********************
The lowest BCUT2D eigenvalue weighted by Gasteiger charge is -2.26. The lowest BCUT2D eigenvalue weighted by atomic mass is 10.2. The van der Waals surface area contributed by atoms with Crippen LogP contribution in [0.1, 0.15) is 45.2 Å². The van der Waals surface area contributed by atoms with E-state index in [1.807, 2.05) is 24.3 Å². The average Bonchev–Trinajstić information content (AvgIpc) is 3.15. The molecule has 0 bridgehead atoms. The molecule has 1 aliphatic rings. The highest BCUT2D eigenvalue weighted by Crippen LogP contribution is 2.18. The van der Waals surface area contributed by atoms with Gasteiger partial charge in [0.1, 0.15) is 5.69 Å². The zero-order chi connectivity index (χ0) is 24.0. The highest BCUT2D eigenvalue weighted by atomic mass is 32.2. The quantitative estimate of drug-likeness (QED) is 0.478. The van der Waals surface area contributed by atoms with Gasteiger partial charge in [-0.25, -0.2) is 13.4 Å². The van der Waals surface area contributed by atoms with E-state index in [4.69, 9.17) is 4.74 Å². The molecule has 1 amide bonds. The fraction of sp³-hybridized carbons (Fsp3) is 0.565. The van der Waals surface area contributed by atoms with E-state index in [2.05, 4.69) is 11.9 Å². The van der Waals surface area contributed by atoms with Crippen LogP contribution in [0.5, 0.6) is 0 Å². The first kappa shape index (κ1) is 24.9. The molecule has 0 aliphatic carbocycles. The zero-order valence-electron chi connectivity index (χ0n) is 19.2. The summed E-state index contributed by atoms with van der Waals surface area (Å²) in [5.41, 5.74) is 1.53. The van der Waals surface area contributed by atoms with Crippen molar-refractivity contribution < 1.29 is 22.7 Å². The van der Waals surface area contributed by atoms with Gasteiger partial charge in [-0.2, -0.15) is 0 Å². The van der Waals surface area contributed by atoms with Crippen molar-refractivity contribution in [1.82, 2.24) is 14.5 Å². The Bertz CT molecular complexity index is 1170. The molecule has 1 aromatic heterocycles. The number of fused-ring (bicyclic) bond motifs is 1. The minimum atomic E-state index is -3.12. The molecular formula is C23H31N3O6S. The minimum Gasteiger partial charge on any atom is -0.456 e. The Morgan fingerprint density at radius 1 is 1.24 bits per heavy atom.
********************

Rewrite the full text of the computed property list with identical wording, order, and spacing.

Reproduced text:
The lowest BCUT2D eigenvalue weighted by Gasteiger charge is -2.26. The lowest BCUT2D eigenvalue weighted by atomic mass is 10.2. The van der Waals surface area contributed by atoms with Crippen LogP contribution in [0.1, 0.15) is 45.2 Å². The van der Waals surface area contributed by atoms with E-state index in [1.807, 2.05) is 24.3 Å². The average Bonchev–Trinajstić information content (AvgIpc) is 3.15. The molecule has 0 bridgehead atoms. The molecule has 1 aliphatic rings. The highest BCUT2D eigenvalue weighted by Crippen LogP contribution is 2.18. The van der Waals surface area contributed by atoms with Gasteiger partial charge in [0.1, 0.15) is 5.69 Å². The zero-order chi connectivity index (χ0) is 24.0. The highest BCUT2D eigenvalue weighted by atomic mass is 32.2. The quantitative estimate of drug-likeness (QED) is 0.478. The van der Waals surface area contributed by atoms with Gasteiger partial charge in [-0.25, -0.2) is 13.4 Å². The van der Waals surface area contributed by atoms with E-state index in [4.69, 9.17) is 4.74 Å². The molecule has 1 amide bonds. The fraction of sp³-hybridized carbons (Fsp3) is 0.565. The van der Waals surface area contributed by atoms with E-state index in [2.05, 4.69) is 11.9 Å². The van der Waals surface area contributed by atoms with Crippen LogP contribution in [0.5, 0.6) is 0 Å². The first kappa shape index (κ1) is 24.9. The molecule has 0 aliphatic carbocycles. The zero-order valence-electron chi connectivity index (χ0n) is 19.2. The summed E-state index contributed by atoms with van der Waals surface area (Å²) in [5.41, 5.74) is 1.53. The van der Waals surface area contributed by atoms with Crippen molar-refractivity contribution < 1.29 is 22.7 Å². The van der Waals surface area contributed by atoms with Gasteiger partial charge in [-0.2, -0.15) is 0 Å². The van der Waals surface area contributed by atoms with Crippen molar-refractivity contribution in [1.82, 2.24) is 14.5 Å². The Bertz CT molecular complexity index is 1170. The molecule has 1 aromatic heterocycles. The number of fused-ring (bicyclic) bond motifs is 1. The minimum atomic E-state index is -3.12. The molecular formula is C23H31N3O6S. The minimum Gasteiger partial charge on any atom is -0.456 e. The Morgan fingerprint density at radius 1 is 1.24 bits per heavy atom.